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February 22, 2019

2/6/2019 1:08:00 PM
What a view

By John Doyle
In the late 1970s, when I first came to live in Skagit County, it felt like coming home. That first view coming off the Conway Hill going north on I-5 brings that feeling. I have to admit that what brought me to that view point was a little more scientific. I was on my way to Anacortes. I had studied the area and Fidalgo Island was the closest landfall of the “rain shadow” from the Olympic Peninsula. I wanted to live in Western Washington, but in the least soggy parts.
In the process of exploring the valley, I stumbled across La Conner. At the time, it was hardly on the map. The town was really struggling. Moore-Clarke/BP was on its last legs (I don’t miss the smell). Ah-h-h, but we had The 1890’s. I’m pretty sure that’s where I met Greg and Terry. Striking up a conversation, I told them that I had recently set up a new construction company. The focus was solar and energy efficient design. By the end of the year, we were all working together out of Nelson Lumber.
Both Greg and Terry had deep roots in Skagit and introduced me to the culture of the valley. I am deeply appreciative of their openness to a foreigner. Greg opened the door to very new experience for me. He introduced me to bird hunting. I had never hunted anything (other than fish) in my life.
After a crash course in gun safety and licensing with the state, we went to some favorite spots in the Bow area. One evening we were set-up along a ditch at the edge of the Samish Bay. It was a late afternoon in fall with the blue/grey ambient lighting that is unique to Skagit. Then, all of sudden, the whole bay seemed to rise up. I thought it was an illusion of the evening light, but then the sky began to turned dark. The darkness spread south toward us, and then completely covered the sky. Ducks blotted out the remaining light and covered the sky from horizon to horizon. I was awestruck.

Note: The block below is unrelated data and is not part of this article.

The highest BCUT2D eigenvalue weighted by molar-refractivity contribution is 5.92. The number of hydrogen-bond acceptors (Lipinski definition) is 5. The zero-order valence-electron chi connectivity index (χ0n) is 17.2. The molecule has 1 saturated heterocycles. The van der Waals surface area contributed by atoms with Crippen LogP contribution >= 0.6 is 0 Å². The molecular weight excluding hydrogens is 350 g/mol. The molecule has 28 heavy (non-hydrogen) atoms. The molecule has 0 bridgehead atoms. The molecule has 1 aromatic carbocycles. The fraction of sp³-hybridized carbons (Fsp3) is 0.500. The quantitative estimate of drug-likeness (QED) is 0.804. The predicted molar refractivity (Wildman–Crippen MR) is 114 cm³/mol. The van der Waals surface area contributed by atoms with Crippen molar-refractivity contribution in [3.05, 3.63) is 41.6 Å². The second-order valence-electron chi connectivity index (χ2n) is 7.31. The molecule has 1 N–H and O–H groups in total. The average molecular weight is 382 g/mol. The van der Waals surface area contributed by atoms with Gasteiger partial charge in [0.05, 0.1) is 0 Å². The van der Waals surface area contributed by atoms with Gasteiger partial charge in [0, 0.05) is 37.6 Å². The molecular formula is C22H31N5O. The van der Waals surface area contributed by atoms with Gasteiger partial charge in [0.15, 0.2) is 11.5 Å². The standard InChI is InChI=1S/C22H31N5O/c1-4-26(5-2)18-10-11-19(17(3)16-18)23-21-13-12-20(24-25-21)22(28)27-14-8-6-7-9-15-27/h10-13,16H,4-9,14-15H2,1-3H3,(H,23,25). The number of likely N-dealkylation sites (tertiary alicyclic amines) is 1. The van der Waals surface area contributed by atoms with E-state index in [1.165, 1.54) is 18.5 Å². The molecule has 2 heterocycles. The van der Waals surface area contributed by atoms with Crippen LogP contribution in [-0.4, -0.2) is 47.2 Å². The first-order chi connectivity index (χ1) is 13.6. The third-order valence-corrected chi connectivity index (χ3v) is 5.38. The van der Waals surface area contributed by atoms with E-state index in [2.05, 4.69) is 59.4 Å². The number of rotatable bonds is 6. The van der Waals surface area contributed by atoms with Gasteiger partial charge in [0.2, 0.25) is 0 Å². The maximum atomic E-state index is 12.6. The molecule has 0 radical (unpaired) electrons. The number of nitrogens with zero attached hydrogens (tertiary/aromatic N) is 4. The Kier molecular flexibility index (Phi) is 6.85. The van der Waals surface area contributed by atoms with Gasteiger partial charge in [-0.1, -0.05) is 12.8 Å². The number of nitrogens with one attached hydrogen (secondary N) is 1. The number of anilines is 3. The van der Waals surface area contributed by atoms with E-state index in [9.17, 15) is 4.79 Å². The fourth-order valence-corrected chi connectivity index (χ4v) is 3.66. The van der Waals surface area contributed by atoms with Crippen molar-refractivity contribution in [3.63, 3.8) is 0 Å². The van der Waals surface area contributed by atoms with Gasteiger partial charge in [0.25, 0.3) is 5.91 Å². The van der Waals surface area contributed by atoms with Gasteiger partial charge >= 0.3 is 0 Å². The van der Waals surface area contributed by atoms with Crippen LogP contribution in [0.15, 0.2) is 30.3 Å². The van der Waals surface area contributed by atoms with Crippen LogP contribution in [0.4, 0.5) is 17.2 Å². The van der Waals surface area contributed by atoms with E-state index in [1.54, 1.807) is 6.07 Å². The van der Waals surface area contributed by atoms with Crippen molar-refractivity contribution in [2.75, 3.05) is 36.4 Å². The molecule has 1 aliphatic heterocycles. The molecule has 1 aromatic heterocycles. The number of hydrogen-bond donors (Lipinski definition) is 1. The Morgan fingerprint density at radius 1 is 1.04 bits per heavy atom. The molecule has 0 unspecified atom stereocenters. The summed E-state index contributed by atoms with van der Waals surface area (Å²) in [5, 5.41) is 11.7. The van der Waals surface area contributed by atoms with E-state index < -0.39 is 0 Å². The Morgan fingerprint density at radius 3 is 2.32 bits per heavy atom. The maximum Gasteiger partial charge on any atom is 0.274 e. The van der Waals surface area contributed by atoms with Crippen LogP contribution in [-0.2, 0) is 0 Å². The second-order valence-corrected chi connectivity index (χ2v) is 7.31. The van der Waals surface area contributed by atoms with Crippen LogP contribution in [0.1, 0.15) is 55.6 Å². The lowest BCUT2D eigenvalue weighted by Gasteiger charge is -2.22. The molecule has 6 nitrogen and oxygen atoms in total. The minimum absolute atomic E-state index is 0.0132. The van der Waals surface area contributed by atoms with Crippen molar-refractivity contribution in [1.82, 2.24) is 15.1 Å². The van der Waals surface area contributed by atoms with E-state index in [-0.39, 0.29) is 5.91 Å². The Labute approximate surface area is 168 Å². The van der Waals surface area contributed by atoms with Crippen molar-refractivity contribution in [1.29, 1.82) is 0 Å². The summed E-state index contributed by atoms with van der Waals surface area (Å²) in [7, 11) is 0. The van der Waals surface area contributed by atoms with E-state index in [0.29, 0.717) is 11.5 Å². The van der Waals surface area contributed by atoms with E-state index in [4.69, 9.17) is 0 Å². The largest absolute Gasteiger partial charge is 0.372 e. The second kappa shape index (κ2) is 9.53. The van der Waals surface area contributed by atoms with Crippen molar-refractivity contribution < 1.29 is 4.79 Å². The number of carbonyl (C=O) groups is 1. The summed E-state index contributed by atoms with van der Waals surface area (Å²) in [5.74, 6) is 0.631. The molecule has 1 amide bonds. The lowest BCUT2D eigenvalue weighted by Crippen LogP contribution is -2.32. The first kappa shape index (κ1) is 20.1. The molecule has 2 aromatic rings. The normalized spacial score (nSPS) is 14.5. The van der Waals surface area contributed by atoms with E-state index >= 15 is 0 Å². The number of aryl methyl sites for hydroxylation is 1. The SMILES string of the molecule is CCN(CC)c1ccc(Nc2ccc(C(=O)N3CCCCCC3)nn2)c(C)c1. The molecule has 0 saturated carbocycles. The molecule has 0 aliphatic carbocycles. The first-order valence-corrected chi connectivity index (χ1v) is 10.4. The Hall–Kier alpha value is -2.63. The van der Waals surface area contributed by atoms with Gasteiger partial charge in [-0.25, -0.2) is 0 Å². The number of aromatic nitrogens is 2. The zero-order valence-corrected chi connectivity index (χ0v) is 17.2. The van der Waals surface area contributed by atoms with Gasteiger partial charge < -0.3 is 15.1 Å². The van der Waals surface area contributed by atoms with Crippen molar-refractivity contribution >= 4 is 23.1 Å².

As winter set in, there was a big snow that year. We set up before dawn. It was cold, and the sky was clear. Huddled in our duck blind, we then bore witness to the succession of predators that inhabit the Skagit Flats. A great horned owl gliding low and silent over the snow and field stubble, was first. So sure, and focused. Next a pair of coyotes darted in and out looking for any unsuspecting prey and unsure of their own status. They were followed by eagles cruising overhead, majestic and regal, looking for leftovers. By then, the sun was rising behind the Cascade peaks and the shafts of light illuminated corridors along the fields. We were the final predators on the field waiting for the ducks.
What a view!

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